The Awakening

Front Cover
SOHO BOOKS, 2011 - History - 118 pages
2011 Reprint of 1899 Edition. "The Awakening" is a novel by Kate Chopin, first published in 1899. Set in New Orleans and the Southern Louisiana coast at the end of the nineteenth century, the plot centers around Edna Pontellier and her struggle to reconcile her increasingly unorthodox views on femininity and motherhood with the prevailing social attitudes of the turn-of-the-century South. It is one of the earliest American novels to focus on women's issues without condescension. It is also widely seen as a landmark work of early feminism. The novel's blend of realistic narrative, incisive social commentary, and psychological complexity makes "The Awakening" a precursor of American modernism and prefigures the works of American novelists such as William Faulkner and Ernest Hemingway and echoes the works of contemporaries such as Edith Wharton and Henry James. It can also be considered among the first Southern works in a tradition that would culminate with the modern masterpieces of Faulkner, Flannery O'Connor, Eudora Welty, Katherine Anne Porter, and Tennessee Williams.

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User Review  - Cariola - LibraryThing

Reread for a course I'm teaching (I'm about to get 50 papers on it!). Since I've read this classic novel of a woman's confused longing for selfhood many times, I found myself focusing on Chopin's ... Read full review

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User Review  - heidilove - LibraryThing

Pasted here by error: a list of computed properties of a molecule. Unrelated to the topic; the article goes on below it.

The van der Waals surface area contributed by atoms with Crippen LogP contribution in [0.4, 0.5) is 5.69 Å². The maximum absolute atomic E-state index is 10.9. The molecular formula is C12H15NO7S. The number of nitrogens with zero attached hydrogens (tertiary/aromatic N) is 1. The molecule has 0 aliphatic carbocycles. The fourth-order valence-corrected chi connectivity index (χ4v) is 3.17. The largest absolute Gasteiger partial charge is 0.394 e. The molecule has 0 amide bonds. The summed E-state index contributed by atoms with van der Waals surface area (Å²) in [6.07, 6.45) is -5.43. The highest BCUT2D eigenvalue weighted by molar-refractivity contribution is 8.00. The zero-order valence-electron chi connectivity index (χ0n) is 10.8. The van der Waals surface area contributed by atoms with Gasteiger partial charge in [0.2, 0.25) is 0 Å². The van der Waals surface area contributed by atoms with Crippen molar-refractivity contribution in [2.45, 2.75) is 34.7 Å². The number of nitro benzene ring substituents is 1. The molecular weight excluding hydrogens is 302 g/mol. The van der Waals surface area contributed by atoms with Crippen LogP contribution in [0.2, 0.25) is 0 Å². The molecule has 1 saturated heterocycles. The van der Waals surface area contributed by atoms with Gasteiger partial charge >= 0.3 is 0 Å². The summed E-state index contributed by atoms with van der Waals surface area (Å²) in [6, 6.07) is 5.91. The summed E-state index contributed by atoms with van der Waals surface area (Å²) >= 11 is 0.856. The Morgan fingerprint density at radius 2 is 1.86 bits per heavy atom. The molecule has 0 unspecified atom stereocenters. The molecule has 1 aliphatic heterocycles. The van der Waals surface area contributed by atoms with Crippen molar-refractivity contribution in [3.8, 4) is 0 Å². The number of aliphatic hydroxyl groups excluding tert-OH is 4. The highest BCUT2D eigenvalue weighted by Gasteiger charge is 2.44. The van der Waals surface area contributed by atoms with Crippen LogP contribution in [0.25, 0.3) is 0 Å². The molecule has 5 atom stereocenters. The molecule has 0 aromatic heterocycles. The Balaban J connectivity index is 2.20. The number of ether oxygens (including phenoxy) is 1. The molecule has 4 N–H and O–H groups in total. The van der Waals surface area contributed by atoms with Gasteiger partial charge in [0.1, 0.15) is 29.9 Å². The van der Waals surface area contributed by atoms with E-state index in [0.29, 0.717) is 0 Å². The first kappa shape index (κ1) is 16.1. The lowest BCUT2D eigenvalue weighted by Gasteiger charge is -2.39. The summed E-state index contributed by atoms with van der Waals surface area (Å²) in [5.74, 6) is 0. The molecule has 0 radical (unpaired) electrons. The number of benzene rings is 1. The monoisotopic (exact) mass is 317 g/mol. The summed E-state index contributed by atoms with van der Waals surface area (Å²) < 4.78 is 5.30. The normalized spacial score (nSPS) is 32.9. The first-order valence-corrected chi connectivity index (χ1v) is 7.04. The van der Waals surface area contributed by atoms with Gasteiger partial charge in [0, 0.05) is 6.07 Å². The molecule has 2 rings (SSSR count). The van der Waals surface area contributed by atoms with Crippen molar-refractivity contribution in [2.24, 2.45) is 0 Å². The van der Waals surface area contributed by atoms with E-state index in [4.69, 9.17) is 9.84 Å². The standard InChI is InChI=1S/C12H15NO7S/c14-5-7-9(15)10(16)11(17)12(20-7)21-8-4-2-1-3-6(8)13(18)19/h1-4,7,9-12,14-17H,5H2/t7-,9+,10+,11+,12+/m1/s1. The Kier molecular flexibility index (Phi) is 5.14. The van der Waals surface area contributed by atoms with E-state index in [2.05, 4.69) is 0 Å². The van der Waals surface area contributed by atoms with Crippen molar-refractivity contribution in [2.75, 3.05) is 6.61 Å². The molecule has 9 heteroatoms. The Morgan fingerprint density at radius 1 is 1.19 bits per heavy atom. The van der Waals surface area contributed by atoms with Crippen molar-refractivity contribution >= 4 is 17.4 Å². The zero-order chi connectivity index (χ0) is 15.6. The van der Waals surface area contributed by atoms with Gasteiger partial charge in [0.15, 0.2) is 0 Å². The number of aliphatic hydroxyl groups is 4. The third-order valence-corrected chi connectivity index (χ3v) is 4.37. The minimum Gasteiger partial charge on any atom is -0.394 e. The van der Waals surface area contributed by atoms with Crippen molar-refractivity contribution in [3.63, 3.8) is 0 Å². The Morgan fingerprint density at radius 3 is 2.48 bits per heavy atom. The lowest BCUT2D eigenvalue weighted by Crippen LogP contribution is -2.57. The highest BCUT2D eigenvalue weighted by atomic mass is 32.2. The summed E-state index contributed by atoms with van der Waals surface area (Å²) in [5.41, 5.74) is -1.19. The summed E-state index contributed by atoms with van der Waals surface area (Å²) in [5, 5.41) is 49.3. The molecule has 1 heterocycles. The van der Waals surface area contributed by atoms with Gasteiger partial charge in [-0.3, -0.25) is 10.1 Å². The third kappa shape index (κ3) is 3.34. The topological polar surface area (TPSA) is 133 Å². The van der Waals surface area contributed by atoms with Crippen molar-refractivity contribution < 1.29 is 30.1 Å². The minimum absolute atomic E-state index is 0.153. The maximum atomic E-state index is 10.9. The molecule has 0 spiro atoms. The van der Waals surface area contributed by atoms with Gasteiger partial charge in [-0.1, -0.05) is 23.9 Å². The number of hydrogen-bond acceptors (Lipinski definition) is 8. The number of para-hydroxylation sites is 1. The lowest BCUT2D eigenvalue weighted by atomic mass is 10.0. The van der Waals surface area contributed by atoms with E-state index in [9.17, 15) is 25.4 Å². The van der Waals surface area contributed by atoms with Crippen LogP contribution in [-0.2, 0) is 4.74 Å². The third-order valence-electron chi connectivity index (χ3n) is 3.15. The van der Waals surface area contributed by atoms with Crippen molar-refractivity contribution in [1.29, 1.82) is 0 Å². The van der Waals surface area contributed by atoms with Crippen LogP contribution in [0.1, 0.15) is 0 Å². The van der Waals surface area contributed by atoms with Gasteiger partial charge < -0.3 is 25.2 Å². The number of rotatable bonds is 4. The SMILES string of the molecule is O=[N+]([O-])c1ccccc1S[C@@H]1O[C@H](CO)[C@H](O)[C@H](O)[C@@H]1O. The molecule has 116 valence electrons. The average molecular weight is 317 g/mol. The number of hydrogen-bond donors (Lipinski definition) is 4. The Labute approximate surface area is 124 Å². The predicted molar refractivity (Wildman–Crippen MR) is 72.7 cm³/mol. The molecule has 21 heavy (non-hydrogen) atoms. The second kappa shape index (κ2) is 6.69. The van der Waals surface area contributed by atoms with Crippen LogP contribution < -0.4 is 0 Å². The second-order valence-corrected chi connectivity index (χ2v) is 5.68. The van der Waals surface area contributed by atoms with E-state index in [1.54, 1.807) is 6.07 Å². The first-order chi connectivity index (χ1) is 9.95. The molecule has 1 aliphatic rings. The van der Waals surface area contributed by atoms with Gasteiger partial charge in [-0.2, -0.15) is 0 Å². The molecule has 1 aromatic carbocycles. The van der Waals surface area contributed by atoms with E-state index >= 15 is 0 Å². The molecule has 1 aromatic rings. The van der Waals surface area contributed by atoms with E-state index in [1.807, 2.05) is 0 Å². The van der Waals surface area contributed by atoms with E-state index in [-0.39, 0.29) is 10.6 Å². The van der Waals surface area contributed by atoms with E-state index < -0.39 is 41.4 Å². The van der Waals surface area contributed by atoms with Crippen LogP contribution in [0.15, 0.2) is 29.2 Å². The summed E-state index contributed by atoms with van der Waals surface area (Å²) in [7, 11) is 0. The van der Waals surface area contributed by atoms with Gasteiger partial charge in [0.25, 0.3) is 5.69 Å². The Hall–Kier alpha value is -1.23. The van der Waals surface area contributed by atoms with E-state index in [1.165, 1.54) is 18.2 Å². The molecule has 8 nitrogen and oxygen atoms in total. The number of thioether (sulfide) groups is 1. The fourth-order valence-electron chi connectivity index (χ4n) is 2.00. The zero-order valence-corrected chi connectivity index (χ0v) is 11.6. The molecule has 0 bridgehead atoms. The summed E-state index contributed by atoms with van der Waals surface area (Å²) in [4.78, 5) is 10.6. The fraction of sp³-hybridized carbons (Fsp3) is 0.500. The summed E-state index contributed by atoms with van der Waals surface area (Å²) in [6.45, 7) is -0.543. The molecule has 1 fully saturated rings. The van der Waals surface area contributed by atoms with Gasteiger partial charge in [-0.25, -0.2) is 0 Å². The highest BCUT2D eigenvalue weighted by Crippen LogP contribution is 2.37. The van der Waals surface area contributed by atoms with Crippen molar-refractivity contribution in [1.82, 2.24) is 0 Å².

I loved this book. Not everyone I know does, but there you are; I'm different like that. Read full review

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About the author (2011)

Kate Chopin was born Katherine O'Flaherty in St. Louis, Missouri, on February 8, 1851. Although she was brought up in a wealthy and socially elite Catholic family, Chopin's childhood was marred by tragedies. Her father was killed in a train accident when Chopin was just four years old, and in the following years she also lost her older brother, great-grandmother, and half-brother. In 1870, at the age of 19, she married Oscar Chopin, the son of a wealthy cotton-growing family in Louisiana. The couple had seven children together, five boys and two girls, before Oscar died of swamp fever in 1883. The following year, Chopin packed up her family and moved back to St. Louis to be with her mother, who died just a year later. To support herself and her family, Chopin started to write. Her first novel, At Fault, was published in 1890. Her most famous work, The Awakening, inspired by a real-life New Orleans woman who committed adultery, was published in 1899. The book explores the social and psychological consequences of a woman caught in an unhappy marriage in 19th century America, is now considered a classic of the feminist movement and caused such an uproar in the community that Chopin almost entirely gave up writing. Chopin did try her hand at a few short stories, most of which were not even published. Chopin died on August 22, 1904, of a brain hemorrhage, after collapsing at the World's Fair just two days before.

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